• lighting a candle at my meal time and sitting down at the table to eat
  • watching my favorite TV show
  • asking to catch up with a friend I haven’t seen in a while
  • buying something that I usually wouldn’t buy
  • going to the movies
  • doing a face mask
  • thoroughly cleaning my teeth

Self-care can be part of your normal daily routine and it can also be a special time that you have allocated. There are some habits I tend to perform more than others, as I have learnt over the years what I need to on a regular basis and what I need when I’m feeling a certain way.

Can you recognise what self-care habits that you do on a regular basis? If you have any self-care tips, let me know!

A Slow and Steady Journey: Arthritis Update

I’ve been a bit MIA on my blog lately, as life has just been jam-packed full of activities and appointments. Now that I have a bit of time up my sleeve, I thought I’d give an update on my arthritis. For those that haven’t read my previous blogs, I have Seronegative Rheumatoid Arthritis, which developed after I got Reactive Arthritis as a result of getting salmonella. This was back in December 2017 and things still aren’t back to normal, but they are improving – here’s how:

  1. I had a terrible sleep on Saturday night, so much so that I actually only slept for about an hour over the whole course of the night, for no particular reason that I could tell. It was a humble reminder that only a short 7 months ago, I was having to get up every two hours in order to take pain medication to get through the night (and day) without being in excruciating pain. In terms of pain, I have come a long way.
  2. A couple of weeks ago, I had a rheumatology appointment at the hospital to see how I was going. There is still a small portion of active inflammation in my joints (those affected for me are; both ankles, both knees, both elbows and both shoulders), but overall, it has significantly gone down since my first visit with my rheumatologist. In terms of active inflammation, I have come a long way. 
  3. I started driving about 2 or so months ago. That means I had about 6 months without driving and without having any independence. That was hard for me. I still get a sore leg after driving, and the parking isn’t great where I work, so my mum still has to drive me to work and back every day, but I’m driving outside of that, for social events and errands. In terms of driving, I have come a long way.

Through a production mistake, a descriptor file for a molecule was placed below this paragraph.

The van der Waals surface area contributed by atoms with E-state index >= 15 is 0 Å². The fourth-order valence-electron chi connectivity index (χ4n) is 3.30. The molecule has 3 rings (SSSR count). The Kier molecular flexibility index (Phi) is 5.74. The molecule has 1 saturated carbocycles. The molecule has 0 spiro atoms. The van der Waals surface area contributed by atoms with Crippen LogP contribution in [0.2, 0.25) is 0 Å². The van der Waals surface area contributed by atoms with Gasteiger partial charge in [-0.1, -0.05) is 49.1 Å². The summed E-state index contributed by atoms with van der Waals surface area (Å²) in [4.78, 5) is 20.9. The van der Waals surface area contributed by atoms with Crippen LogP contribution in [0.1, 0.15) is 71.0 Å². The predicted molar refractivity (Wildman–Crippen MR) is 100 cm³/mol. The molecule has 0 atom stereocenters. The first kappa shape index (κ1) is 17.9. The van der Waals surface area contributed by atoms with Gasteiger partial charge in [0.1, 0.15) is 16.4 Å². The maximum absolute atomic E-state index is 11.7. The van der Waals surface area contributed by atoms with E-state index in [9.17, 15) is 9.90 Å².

4. This week, I had my first physio appointment. I had asked to see a physio as I am still having trouble walking properly, as well as getting the sore leg after driving. It was a great session and he said I haven’t done any damage, but just need to improve my strength – something I already suspected but appreciated hearing. I think back to when this first happened and I couldn’t walk at all on my right leg (where I first got the inflammation). I was then on crutches for about 5 months and have since been using a walking stick. I still have the walking stick, to help when I’m having to stand in the same spot for ages or when I need to walk long distances or generally need some support. In terms of walking, I have come a long way.

I still have a long way to go; I can’t ‘go for a walk’ yet, I’m still using a walking stick, I struggle to stand in the same spot for too long (e.g. showering and cooking), we’re still trying to figure out what treatment will work best for me, I’m still coming off the steroids, I still need to try and lose the weight the steroids caused me to gain, I still get sore if I push my self too hard…. but, I’ve come a long way.

The rheumatologist has said that it’s more than likely that I will be living with this arthritis my entire life, but as long as I take the medication/once we’ve found the right balance, I should be able to live a ‘normal life’.

The physio has tasked me to try ‘pacing’, i.e. with walking, spend a few days trying to figure out how many minutes I can walk at once (I’m doing after work), without pushing myself enough that I need a rest. I then need to calculate the few days together and figure out the average – I’m thinking it will be about 10 minutes. Once I’ve done that, I need walk for that amount of time every day for a week. If everything is going well, add another 10% on for the following week and so on. This concept is based on trying to stop or discourage a cycle of overdoing it and then needing rest, then overdoing it again once you feel better and round and round it goes. What we want, is to build up my strength slowly so I can function on a day to day basis without needing to take a day of rest in between. I also have a few exercises to do, one I can do at my desk at work and the other I need to do at home with an exercise band (pictured).

It is a slow and steady journey, but I am getting there!

 

Pink Ribbon Brunch

For those of you who follow my blog, you’ll know that I’ve already done a Pink Ribbon Afternoon Tea at my workplace. Seeing as I was already doing one Pink Ribbon event, I thought I might as well do another!

What are Pink Ribbon events? They are events that help raise funds for the Breast Cancer Foundation. They typically involve food – usually, breakfast, but this time around I did a brunch instead.

In 2017 over 3,600 kiwis hosted a pink ribbon breakfast and collectively raised over 1.8 million dollars for breast cancer research and support. – Pink Ribbon website